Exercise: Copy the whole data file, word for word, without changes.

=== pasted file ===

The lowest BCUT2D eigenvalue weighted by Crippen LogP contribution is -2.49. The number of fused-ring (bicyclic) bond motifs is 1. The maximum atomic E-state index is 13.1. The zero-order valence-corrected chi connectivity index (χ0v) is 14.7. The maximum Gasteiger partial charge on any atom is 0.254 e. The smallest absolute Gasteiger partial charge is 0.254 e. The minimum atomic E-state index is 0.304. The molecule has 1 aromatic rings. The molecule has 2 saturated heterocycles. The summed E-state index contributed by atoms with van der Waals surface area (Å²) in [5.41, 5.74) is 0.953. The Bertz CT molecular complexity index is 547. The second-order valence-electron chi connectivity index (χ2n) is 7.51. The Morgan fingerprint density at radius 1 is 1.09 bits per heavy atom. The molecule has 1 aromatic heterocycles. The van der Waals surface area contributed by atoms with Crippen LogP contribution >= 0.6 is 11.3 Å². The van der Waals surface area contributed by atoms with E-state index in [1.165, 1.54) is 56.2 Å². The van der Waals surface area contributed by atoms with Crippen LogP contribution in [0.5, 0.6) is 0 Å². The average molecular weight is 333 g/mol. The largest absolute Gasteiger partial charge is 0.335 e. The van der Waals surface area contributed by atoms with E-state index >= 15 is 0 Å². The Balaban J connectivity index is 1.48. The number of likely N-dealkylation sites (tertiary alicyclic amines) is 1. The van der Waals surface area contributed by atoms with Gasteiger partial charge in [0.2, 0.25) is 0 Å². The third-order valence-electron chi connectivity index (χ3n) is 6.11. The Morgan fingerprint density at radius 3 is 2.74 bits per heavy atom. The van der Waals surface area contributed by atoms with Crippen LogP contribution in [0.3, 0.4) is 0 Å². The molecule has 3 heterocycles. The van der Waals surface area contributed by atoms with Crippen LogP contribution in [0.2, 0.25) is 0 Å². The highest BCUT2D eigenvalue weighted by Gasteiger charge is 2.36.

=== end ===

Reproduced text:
The lowest BCUT2D eigenvalue weighted by Crippen LogP contribution is -2.49. The number of fused-ring (bicyclic) bond motifs is 1. The maximum atomic E-state index is 13.1. The zero-order valence-corrected chi connectivity index (χ0v) is 14.7. The maximum Gasteiger partial charge on any atom is 0.254 e. The smallest absolute Gasteiger partial charge is 0.254 e. The minimum atomic E-state index is 0.304. The molecule has 1 aromatic rings. The molecule has 2 saturated heterocycles. The summed E-state index contributed by atoms with van der Waals surface area (Å²) in [5.41, 5.74) is 0.953. The Bertz CT molecular complexity index is 547. The second-order valence-electron chi connectivity index (χ2n) is 7.51. The Morgan fingerprint density at radius 1 is 1.09 bits per heavy atom. The molecule has 1 aromatic heterocycles. The van der Waals surface area contributed by atoms with Crippen LogP contribution >= 0.6 is 11.3 Å². The van der Waals surface area contributed by atoms with E-state index in [1.165, 1.54) is 56.2 Å². The van der Waals surface area contributed by atoms with Crippen LogP contribution in [0.5, 0.6) is 0 Å². The average molecular weight is 333 g/mol. The largest absolute Gasteiger partial charge is 0.335 e. The van der Waals surface area contributed by atoms with E-state index >= 15 is 0 Å². The Balaban J connectivity index is 1.48. The number of likely N-dealkylation sites (tertiary alicyclic amines) is 1. The van der Waals surface area contributed by atoms with Gasteiger partial charge in [0.2, 0.25) is 0 Å². The third-order valence-electron chi connectivity index (χ3n) is 6.11. The Morgan fingerprint density at radius 3 is 2.74 bits per heavy atom. The van der Waals surface area contributed by atoms with Crippen LogP contribution in [0.3, 0.4) is 0 Å². The molecule has 3 heterocycles. The van der Waals surface area contributed by atoms with Crippen LogP contribution in [0.2, 0.25) is 0 Å². The highest BCUT2D eigenvalue weighted by Gasteiger charge is 2.36.